I discussed all of this with my coach and we’ve cut out speedwork for a couple weeks until it calms down. Thankfully, I don’t feel it AT ALL running easy, so I’ve been able to keep my mileage up and focus on my good ol’ hamstring rehab exercises.

I’m slightly annoyed with myself BUT I also do feel from my previous experience that this is a truly minor bump in the road. My number 1 goal for Chicago is to get to the starting line healthy. Any time goals I have are second to that.

Couple of other random training things I am going to throw into this mish-mosh of a blog post –

  • At a friend’s suggestion, I took my Team Paws singlet to a tailor to get altered. Before, there was a lot of extra fabric and bagginess under the armpits and I was very concerned about chafing. I got it back early last week and it fits like a dream now. I’ve tested it on a few runs and no chafing whatsoever. **If you’re running a marathon for charity and not super thrilled with the fit of the singlet, I highly recommend taking it to a tailor. I can’t even tell mine was altered and now I’m confident that it will do the job for 26.2 miles come October.**
  • I picked up a fresh pair of sneakers the other day! I went with the On Clouds again. I’m a big fan of this shoe. It’s a lightweight, neutral trainer with a 5 mm heel-toe drop. It’s a little funny looking, but the pods on the sole of the shoe give it just the right amount of cushion. I love it as a training shoe for the Nike Vaporfly 4%s. Those don’t hold up for a ton of mileage so I’m reserving my pair for very important races (like Chicago).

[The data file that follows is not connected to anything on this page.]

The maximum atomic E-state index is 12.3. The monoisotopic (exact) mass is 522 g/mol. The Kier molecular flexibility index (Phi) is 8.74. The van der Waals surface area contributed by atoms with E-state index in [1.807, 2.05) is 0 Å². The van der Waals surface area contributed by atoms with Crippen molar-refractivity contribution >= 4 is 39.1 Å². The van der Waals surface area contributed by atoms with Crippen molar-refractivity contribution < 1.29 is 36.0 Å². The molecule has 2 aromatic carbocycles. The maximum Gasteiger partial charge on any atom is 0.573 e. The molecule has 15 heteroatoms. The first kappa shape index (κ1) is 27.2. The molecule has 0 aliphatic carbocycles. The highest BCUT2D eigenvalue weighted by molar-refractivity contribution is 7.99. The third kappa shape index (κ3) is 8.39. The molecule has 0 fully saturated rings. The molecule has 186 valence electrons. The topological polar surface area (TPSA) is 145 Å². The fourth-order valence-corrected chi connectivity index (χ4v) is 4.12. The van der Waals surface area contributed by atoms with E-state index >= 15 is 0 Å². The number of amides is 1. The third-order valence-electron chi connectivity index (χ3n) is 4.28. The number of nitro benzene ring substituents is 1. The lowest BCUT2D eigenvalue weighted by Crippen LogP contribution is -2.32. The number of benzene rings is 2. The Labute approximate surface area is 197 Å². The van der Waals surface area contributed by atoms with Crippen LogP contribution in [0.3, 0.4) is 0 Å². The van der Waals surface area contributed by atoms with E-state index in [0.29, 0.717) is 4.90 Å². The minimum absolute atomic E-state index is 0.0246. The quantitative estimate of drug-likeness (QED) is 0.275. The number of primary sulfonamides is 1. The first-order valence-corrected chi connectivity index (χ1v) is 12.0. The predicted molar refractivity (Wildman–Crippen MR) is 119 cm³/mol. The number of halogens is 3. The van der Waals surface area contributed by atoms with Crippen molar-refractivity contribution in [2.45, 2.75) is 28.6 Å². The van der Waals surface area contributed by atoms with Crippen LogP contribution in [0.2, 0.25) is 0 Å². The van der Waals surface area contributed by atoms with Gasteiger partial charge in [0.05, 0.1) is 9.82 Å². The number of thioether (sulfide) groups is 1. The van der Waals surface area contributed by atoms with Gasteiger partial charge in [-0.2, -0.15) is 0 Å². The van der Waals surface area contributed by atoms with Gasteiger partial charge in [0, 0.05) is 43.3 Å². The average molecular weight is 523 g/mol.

On Running - Cloud

On Running

I think that about sums up my training for the time-being! I’m excited to continue to build in August and get back to my speed sessions soon.

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Run for the Troops 2018 RACE RECAP

Hello again!

I know it’s been a while, so let’s catch up on a few things before I dive into the recap of the 5k I ran on Sunday.

  1. I got to watch the Boston Marathon and saw Des Linden run by. As crazy and cold as the marathon was, it was also magical. I’m so glad I had a group of friends to spectate with (and an apartment to run inside and warm up in between cheering). Boston Marathon 2018
  2. I’ve had a bit of a career switch again. While I don’t want to get into the details, I’m happy about it and think it’ll be for the best.